Over the past two weeks, I got to watch a company destroy itself in the minds of its customers. The company probably isn’t known to everyone, but Wink sells direct-to-consumer home automation products. For several years, they offered their product as a one-time purchase, which included a free subscription to the automation consolidation services. However, on May 6th they, in the eyes of many of their customers, hostaged everyone that had purchased their products based on one value equation. They told all their active customers that they had one week to enroll with a paid monthly subscription or lose access to all their devices through the platform. Many people had spent years adding to their home automation through that platform, only to be told to pay more or lose all the value.

Certainly, a company wanting to become profitable is justified in changing the way it charges its consumers? The approach should have been vastly different. In the two weeks since the announcement, the company has already had to push the deadline out, has dealt with the scorn of the media, and has seen technology partners withdraw from using the platform. 

Another question, should the customers of a product be asked to pay more than they expected? This actually happens all the time. Prices get increased, and fees are added at the end of a transaction that wasn’t expected. Why is this any different?


What happened here is really a failure of Wink to properly communicate with their customers and demonstrate the value of the relationship with Wink. I have no doubt that the company did some market research, likely some pricing studies, to understand the price consumers are willing to pay and assess an appropriate monthly price point. That’s all a company can do, right?

Talk to your customers!

Wrong! Understanding what consumers (many of which don’t own or know your product) are willing to pay does not translate into an understanding of what your customers’ expectations are. In this case, the company failed to communicate along two paths. First, Wink should have been communicating the value of the products all along to their customers. Having seen their customer communications, it looks more like promotion than it does information. Wink could have dedicated communications to help customers understand the value of their Wink products is much greater than the price they’ve paid already (and that at some point they’ll have to start paying). Instead, the communications told customers to keep buying products from their new partners. In effect, telling them to become more of a hostage to them while secretly plotting their trap.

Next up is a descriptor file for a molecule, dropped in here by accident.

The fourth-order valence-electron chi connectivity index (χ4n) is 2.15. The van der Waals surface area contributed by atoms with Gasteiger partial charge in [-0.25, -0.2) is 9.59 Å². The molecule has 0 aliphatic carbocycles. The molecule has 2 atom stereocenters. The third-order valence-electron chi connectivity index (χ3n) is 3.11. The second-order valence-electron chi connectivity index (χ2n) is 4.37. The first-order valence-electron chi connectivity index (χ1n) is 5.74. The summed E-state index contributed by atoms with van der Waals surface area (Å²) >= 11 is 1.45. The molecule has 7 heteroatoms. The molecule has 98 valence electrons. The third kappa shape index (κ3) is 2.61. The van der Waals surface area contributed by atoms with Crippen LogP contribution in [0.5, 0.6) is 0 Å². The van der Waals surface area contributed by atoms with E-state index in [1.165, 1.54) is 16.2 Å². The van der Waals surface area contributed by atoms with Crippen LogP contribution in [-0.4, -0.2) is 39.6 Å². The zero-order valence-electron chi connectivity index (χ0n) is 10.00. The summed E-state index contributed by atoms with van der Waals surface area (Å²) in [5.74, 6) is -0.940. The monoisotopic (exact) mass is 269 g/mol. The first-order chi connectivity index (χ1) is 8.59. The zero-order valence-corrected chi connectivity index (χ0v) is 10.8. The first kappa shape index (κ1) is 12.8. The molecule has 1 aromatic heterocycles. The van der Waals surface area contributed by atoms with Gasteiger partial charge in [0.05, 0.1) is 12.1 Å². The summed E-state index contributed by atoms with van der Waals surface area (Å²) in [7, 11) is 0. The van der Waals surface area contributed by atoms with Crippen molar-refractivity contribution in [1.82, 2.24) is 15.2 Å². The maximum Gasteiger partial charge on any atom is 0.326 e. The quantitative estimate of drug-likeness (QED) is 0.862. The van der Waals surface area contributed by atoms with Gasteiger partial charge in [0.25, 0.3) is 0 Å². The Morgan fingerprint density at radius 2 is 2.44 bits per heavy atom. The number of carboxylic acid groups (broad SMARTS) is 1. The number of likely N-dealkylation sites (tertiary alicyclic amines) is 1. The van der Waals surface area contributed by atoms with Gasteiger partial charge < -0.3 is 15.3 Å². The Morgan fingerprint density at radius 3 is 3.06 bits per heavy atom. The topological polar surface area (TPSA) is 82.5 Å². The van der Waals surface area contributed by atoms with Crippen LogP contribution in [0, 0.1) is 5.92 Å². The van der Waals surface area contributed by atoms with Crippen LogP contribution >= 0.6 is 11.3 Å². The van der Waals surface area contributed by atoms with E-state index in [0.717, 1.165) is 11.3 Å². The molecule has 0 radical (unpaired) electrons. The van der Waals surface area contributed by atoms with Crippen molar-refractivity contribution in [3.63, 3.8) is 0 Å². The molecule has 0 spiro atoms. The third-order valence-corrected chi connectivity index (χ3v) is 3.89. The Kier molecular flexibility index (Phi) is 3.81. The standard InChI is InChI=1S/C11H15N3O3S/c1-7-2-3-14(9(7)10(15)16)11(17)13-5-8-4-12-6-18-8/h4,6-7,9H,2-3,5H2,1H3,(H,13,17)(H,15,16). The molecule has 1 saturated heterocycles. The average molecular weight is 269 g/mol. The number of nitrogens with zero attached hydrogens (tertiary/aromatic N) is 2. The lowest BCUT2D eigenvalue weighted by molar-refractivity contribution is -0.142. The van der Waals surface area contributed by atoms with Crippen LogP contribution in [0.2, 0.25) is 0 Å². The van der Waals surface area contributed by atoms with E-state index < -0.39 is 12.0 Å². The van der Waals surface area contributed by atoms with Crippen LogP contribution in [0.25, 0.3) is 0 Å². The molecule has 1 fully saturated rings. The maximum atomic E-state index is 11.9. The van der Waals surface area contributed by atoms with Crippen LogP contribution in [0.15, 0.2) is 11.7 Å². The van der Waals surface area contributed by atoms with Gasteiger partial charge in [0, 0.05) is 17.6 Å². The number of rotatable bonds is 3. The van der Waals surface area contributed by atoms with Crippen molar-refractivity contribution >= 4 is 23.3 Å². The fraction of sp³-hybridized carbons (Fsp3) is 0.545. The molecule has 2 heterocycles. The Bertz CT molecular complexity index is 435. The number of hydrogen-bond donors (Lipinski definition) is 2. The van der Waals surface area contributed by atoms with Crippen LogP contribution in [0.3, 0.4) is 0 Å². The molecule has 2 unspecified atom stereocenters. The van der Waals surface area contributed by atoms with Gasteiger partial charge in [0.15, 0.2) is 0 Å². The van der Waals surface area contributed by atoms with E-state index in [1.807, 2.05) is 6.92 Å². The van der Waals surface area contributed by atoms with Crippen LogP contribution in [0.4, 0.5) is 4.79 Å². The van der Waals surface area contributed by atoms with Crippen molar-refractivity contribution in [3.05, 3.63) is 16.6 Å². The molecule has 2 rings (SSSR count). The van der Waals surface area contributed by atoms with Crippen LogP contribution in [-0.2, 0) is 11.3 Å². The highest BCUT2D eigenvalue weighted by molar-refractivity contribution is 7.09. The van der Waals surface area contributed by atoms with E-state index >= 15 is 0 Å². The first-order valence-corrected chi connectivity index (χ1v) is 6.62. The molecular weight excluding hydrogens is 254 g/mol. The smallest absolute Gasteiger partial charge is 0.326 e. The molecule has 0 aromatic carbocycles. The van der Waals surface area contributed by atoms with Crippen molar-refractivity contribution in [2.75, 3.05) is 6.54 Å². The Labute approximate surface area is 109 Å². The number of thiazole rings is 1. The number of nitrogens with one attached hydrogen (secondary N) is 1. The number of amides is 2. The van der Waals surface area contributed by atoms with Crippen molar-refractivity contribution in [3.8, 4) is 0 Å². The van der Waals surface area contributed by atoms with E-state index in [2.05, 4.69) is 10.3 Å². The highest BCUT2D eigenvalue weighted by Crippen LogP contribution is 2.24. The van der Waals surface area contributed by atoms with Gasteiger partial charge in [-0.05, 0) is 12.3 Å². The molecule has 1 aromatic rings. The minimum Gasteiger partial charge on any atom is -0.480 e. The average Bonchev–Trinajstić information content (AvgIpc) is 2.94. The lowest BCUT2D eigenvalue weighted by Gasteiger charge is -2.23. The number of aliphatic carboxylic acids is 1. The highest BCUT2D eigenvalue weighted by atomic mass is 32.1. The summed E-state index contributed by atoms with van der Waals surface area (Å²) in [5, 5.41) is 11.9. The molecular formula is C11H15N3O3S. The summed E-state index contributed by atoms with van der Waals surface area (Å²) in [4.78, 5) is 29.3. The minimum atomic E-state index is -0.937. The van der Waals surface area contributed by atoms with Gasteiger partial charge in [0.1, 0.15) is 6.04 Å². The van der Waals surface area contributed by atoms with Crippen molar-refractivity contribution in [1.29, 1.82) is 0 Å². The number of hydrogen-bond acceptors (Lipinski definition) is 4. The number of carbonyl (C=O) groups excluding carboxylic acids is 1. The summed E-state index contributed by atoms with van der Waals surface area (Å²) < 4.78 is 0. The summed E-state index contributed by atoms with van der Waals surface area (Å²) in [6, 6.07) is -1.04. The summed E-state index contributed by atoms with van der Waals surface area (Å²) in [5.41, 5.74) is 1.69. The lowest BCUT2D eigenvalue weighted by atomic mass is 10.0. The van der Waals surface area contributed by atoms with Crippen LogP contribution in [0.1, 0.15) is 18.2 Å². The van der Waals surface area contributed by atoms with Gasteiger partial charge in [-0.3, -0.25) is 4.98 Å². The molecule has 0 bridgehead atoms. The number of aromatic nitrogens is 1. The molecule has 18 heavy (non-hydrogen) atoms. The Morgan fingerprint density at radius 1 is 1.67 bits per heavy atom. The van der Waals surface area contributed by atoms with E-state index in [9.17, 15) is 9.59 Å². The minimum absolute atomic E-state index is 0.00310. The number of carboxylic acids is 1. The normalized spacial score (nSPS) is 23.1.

The second mistake goes back to market research. I will state unequivocally that they should have run a pricing study with the consumers. However, that comes up short because they should have actually run a pricing value study with their customers. I doubt that, prior to May 6th, any of Wink’s customers wanted to see the company go out of business. That might not be the case today, but a simple survey of their own customers might have given them insight into how to properly roll out the new subscriptions, particularly those that have been customers the longest or invested more (time and money) into their products. Interestingly, I’ve seen many companies that have done this that found themselves in a position to charge more than the market research suggested. That survey would have helped determine more than a price, it determines the value of the relationship to the customer. It could determine how to communicate the changes and reinforce the value with all customers. It could even be used to promote the changes – with customers that are advocating for a change.

Instead, amidst a global economic and health crisis, with no discernable “added-value” being communicated, Wink just told all customers – old and new – that they were changing the terms….no the customers are looking for a different value equation – and may spend more with another company. For me, this reinforces the fact that you need to have two-way communication with your customers on an ongoing basis. Not just transactional surveys, but relationship surveys and a means for customers – not just consumers – to influence the companies they do business with.

Final Note

In case you missed it, I had a great conversation with Brady Hull and Steve Livingstone about #FanExperience after COVID-19. It certainly was a treat to see two experts in the field talk about changes we should expect to see. Here’s the webinar recording.